The 2014 Minnesota legislative session was a whirlwind of activity in its opening days, with dozens of hearings, bill introductions and rallies. Minnesotans with disabilities are in the thick of things on dozens of issues. Jam-packed rallies have been held. More disability advocacy groups and their issues will be in the spotlight in the weeks ahead. At a pre-legislative and legislative rallies and meetings, Minnesota Consortium for Citizens with Disabilities leadership has urged everyone to be mindful of the fast pace state lawmakers are moving this session. Momentum this far seems to be in the community’s favor, but it will mean moving quickly as a myriad of bills and amendments move through the process.
The rallies have been highlights of a short legislative session. Since the first gavel fell February 25, legislators have quickly starting shaping plans for the state’s estimated $1.2 billion surplus. They have rapidly passed emergency heating assistance, worked on a number of tax issues, held initial sessions on raising the minimum wage and the use of medical marijuana. Attention is also focused on the need to raise Medical Assistance income standards, with hearings getting underway in late February.
There is also attention being paid to the state change from Personal Care Attendant programs to Community First Services and Supports, and any possible law changes this session that would affect the program. The program, which was to start April 1, has been pushed back to October 31. Many are waiting for potential clarifying changes on the program.
While much work is going on behind the scenes, rallies have gotten much attention and prompted a focus on key issues. One of the largest rallies was March 4, when more than 1,000 advocates from across the state, including people with disabilities, their family members and caregivers, filled the capitol rotunda. They called for a five percent rate increase for home and community-based services that support people with disabilities and older adults in Minnesota. The bills seeking the increase are S.F. 1993 and H.F. 2408. Nine legislators lined up to speak, along with Minnesota Department of Human Services Commissioner Lucinda Jesson and self-advocates.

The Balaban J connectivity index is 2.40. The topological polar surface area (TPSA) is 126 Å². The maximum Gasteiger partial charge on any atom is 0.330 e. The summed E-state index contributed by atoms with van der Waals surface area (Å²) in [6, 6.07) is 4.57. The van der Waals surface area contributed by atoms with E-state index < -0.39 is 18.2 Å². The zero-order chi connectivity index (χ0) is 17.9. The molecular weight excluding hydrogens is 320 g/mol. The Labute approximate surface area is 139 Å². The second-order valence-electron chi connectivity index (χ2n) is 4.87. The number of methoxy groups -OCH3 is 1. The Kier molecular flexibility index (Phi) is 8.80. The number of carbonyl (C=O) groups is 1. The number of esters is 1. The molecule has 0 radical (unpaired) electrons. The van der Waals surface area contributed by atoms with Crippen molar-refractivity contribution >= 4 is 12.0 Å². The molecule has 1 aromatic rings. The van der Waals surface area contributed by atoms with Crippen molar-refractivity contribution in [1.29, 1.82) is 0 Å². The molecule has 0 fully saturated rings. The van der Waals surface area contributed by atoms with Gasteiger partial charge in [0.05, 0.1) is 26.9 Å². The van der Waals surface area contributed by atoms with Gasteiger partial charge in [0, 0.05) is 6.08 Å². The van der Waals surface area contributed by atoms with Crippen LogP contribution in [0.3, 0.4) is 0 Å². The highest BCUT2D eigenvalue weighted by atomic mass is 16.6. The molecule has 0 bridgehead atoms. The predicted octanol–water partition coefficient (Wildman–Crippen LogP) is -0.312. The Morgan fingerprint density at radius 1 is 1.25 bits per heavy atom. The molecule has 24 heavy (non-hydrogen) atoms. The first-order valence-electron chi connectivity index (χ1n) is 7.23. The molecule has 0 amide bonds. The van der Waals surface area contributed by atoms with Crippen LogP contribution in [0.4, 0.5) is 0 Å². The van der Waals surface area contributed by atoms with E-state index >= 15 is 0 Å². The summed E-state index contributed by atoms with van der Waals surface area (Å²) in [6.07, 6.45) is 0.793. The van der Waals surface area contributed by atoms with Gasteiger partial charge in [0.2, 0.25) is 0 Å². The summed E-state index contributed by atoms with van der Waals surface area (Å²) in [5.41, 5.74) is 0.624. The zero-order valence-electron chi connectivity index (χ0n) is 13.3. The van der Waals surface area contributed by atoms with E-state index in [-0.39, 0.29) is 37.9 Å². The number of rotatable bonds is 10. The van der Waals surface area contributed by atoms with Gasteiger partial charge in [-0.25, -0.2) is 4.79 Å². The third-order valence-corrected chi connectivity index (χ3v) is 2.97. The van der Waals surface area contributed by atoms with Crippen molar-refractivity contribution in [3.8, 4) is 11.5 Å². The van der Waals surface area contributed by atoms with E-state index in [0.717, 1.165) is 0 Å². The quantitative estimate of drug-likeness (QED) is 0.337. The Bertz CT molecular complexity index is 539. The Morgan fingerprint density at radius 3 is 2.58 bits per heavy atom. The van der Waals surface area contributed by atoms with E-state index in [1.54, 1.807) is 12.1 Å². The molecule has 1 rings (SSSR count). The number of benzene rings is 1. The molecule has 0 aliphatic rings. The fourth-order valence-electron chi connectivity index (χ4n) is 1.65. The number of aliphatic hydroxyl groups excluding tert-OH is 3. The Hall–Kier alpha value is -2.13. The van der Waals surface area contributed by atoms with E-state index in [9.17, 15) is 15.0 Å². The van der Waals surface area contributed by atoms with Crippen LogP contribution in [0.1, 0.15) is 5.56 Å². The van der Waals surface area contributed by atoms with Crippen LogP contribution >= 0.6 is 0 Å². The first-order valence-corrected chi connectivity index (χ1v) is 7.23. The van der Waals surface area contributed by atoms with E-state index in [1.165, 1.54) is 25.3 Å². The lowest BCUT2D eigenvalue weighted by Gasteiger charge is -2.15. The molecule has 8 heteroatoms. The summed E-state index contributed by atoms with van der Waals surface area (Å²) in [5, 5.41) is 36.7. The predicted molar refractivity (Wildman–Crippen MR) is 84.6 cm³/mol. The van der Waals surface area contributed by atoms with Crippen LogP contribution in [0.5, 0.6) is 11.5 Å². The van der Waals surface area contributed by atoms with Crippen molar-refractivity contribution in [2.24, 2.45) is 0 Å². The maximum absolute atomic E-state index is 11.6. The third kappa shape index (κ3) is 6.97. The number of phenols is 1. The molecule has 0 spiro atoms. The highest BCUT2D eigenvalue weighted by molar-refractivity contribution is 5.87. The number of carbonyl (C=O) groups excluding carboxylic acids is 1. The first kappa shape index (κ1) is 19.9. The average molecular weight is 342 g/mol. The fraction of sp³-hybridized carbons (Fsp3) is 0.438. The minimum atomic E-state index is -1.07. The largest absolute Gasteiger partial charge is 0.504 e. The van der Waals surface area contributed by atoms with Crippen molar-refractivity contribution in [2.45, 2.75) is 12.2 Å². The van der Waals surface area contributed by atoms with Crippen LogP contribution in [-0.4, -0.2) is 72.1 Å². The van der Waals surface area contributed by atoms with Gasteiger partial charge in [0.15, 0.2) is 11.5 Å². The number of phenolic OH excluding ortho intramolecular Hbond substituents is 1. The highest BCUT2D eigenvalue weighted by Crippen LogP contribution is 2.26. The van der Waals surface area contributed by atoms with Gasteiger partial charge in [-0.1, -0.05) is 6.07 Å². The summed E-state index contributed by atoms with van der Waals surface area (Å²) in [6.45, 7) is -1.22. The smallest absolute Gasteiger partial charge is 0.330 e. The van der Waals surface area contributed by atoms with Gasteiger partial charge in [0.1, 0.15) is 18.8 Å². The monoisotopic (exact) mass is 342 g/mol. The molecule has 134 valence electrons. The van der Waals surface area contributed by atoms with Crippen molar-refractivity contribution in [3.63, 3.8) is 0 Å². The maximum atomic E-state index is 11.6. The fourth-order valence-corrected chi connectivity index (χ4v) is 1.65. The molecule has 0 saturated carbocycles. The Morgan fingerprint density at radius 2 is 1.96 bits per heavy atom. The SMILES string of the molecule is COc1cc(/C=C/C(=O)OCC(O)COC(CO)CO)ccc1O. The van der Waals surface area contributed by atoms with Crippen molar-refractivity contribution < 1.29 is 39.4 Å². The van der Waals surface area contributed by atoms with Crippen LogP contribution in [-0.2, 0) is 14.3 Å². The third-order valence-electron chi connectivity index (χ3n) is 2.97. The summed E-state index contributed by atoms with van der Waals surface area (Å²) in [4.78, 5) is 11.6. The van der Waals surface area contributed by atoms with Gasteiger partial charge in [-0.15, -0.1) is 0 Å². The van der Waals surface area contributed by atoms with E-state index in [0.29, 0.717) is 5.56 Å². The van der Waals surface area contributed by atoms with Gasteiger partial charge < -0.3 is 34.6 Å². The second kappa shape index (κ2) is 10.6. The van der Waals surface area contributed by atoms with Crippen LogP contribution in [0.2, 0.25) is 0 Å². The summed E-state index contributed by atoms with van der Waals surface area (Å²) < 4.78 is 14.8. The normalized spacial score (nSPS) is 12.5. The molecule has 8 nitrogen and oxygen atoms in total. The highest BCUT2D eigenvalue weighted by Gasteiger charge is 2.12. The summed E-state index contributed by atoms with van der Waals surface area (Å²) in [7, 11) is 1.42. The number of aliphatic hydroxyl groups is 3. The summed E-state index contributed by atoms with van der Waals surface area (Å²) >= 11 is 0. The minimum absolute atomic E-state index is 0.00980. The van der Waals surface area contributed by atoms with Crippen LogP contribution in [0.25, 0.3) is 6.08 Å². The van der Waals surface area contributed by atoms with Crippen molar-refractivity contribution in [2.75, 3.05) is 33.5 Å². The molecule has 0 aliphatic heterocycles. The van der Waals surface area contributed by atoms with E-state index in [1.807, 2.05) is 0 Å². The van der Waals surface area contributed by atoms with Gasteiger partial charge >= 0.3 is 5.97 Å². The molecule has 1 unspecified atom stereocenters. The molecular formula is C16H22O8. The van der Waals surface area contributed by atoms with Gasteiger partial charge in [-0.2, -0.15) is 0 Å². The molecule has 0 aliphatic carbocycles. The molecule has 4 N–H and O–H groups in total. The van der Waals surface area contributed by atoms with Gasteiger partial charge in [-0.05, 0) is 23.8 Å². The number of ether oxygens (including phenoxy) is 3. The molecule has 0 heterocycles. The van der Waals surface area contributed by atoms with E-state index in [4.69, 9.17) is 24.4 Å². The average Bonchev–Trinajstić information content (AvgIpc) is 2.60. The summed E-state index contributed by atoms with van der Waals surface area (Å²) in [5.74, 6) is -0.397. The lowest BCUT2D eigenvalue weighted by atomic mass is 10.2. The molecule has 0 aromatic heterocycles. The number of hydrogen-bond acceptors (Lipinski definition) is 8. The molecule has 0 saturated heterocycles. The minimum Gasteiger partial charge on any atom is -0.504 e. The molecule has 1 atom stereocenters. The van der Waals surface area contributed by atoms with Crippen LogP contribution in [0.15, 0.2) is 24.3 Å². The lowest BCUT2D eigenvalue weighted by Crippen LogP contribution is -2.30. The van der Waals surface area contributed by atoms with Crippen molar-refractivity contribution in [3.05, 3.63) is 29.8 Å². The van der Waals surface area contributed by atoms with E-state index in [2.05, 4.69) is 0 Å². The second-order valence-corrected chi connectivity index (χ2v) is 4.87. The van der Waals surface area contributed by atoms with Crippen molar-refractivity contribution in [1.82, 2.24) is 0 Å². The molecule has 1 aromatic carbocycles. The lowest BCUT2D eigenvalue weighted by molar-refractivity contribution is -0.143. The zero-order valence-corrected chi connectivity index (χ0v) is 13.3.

The 5 % Campaign is one of the most high-profile efforts this session. Supporters of the increase note that almost 100 percent of disability provider revenue comes from government sources. Due to repeated cuts and rising costs over the past decade, this revenue is insufficient for most providers to offer caregiver staff adequate wages. Care providers struggle with high staff turnover, which in turn has a negative impact on clients. If approved, a five percent rate increase would enable providers to offer more competitive wages, increase staff retention, and continue to ensure that people with disabilities and older adults receive a consistent, high quality standard of care.
The chief House author of the increase legislation called the economic forecast good news for the 92,500 Minnesotans receiving home and community-based services and 91,000 caregivers. Rep. Jerry Newton’s (DFL-Coon Rapids) bill was introduced with 77 coauthors. Chief Senate author Kent Eken (DFL- Twin Valley) was joined by 40 co-authors in nine identical bills. The co-authors include Republicans and DFLers. “A rate increase for Home and Community-Based Services is the major issue that wasn’t addressed in 2013,” Eken said. “The forecast tells us we have the resources to address this priority in 2014.”
Steve Larson, co-chair of The 5% Campaign advocating for the increase, said, “The 123 community organizations involved in the campaign are most gratified by the number of legislators who have signed on as co-authors. Now, with today’s forecast, we are energized and hopeful that the five percent increase will get signed into law.”
The increase would cost approximately $84 million for the remaining year of the biennium. Most of the five percent increase is directed to caregivers providing quality care for older adults and people with disabilities in community settings.
Hundreds gathered March 3 to call for passage of the Safe Schools Act, which would broaden legal language on bullying in schools. (See page 15.) Yet another large crowd descended March 6 for a mental health rally. The Mental Health Legislative Network, a coalition of more than 30 statewide organizations concerned about the quality and availability of mental health services in Minnesota, gathered to address key issues including funding and policy concerns that will affect the mental health community. (This article was compiled with information from The Arc Minnesota and NAMI Minnesota.)